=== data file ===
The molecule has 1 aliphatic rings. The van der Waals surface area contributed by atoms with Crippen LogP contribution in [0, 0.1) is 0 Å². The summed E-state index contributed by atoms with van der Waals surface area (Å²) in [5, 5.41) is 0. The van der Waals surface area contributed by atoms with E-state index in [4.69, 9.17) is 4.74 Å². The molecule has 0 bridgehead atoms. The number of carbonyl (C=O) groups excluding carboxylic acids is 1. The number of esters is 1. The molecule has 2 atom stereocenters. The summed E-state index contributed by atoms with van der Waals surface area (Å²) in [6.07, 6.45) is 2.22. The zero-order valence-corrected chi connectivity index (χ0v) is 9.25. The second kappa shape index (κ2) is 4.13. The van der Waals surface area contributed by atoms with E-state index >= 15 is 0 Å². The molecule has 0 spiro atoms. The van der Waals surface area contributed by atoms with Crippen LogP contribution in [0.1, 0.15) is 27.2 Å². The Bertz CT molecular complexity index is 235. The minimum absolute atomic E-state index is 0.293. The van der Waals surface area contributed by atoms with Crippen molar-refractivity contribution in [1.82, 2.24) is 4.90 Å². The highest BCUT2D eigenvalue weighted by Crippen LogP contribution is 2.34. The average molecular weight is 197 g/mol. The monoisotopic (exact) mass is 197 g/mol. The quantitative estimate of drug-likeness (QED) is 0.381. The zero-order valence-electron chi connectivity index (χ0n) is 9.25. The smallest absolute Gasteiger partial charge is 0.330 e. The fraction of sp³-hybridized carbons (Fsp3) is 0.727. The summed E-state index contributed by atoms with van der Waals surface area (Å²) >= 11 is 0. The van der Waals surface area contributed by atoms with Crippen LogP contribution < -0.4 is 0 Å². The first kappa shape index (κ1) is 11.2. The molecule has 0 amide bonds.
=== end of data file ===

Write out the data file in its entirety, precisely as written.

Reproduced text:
The molecule has 1 aliphatic rings. The van der Waals surface area contributed by atoms with Crippen LogP contribution in [0, 0.1) is 0 Å². The summed E-state index contributed by atoms with van der Waals surface area (Å²) in [5, 5.41) is 0. The van der Waals surface area contributed by atoms with E-state index in [4.69, 9.17) is 4.74 Å². The molecule has 0 bridgehead atoms. The number of carbonyl (C=O) groups excluding carboxylic acids is 1. The number of esters is 1. The molecule has 2 atom stereocenters. The summed E-state index contributed by atoms with van der Waals surface area (Å²) in [6.07, 6.45) is 2.22. The zero-order valence-corrected chi connectivity index (χ0v) is 9.25. The second kappa shape index (κ2) is 4.13. The van der Waals surface area contributed by atoms with E-state index >= 15 is 0 Å². The molecule has 0 spiro atoms. The van der Waals surface area contributed by atoms with Crippen LogP contribution in [0.1, 0.15) is 27.2 Å². The Bertz CT molecular complexity index is 235. The minimum absolute atomic E-state index is 0.293. The van der Waals surface area contributed by atoms with Crippen molar-refractivity contribution in [1.82, 2.24) is 4.90 Å². The highest BCUT2D eigenvalue weighted by Crippen LogP contribution is 2.34. The average molecular weight is 197 g/mol. The monoisotopic (exact) mass is 197 g/mol. The quantitative estimate of drug-likeness (QED) is 0.381. The zero-order valence-electron chi connectivity index (χ0n) is 9.25. The smallest absolute Gasteiger partial charge is 0.330 e. The fraction of sp³-hybridized carbons (Fsp3) is 0.727. The summed E-state index contributed by atoms with van der Waals surface area (Å²) >= 11 is 0. The van der Waals surface area contributed by atoms with Crippen LogP contribution < -0.4 is 0 Å². The first kappa shape index (κ1) is 11.2. The molecule has 0 amide bonds.